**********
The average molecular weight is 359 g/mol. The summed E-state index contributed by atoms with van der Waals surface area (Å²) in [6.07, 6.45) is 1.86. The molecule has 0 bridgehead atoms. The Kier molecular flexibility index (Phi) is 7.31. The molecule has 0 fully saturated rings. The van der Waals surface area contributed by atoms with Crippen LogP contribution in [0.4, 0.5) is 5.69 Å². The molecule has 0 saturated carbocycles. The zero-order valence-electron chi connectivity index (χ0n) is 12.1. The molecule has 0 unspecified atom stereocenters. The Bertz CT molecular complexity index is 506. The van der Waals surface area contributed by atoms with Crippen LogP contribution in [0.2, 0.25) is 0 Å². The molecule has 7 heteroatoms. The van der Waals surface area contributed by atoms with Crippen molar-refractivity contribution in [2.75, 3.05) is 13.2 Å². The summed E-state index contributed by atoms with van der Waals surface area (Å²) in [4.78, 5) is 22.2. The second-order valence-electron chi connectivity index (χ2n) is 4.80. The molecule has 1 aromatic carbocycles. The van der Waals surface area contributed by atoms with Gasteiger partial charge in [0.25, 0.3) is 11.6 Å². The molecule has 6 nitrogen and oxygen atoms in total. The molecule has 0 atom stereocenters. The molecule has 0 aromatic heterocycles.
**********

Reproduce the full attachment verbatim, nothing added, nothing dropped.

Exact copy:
The average molecular weight is 359 g/mol. The summed E-state index contributed by atoms with van der Waals surface area (Å²) in [6.07, 6.45) is 1.86. The molecule has 0 bridgehead atoms. The Kier molecular flexibility index (Phi) is 7.31. The molecule has 0 fully saturated rings. The van der Waals surface area contributed by atoms with Crippen LogP contribution in [0.4, 0.5) is 5.69 Å². The molecule has 0 saturated carbocycles. The zero-order valence-electron chi connectivity index (χ0n) is 12.1. The molecule has 0 unspecified atom stereocenters. The Bertz CT molecular complexity index is 506. The van der Waals surface area contributed by atoms with Crippen LogP contribution in [0.2, 0.25) is 0 Å². The molecule has 7 heteroatoms. The van der Waals surface area contributed by atoms with Crippen molar-refractivity contribution in [2.75, 3.05) is 13.2 Å². The summed E-state index contributed by atoms with van der Waals surface area (Å²) in [4.78, 5) is 22.2. The second-order valence-electron chi connectivity index (χ2n) is 4.80. The molecule has 1 aromatic carbocycles. The van der Waals surface area contributed by atoms with Gasteiger partial charge in [0.25, 0.3) is 11.6 Å². The molecule has 6 nitrogen and oxygen atoms in total. The molecule has 0 atom stereocenters. The molecule has 0 aromatic heterocycles.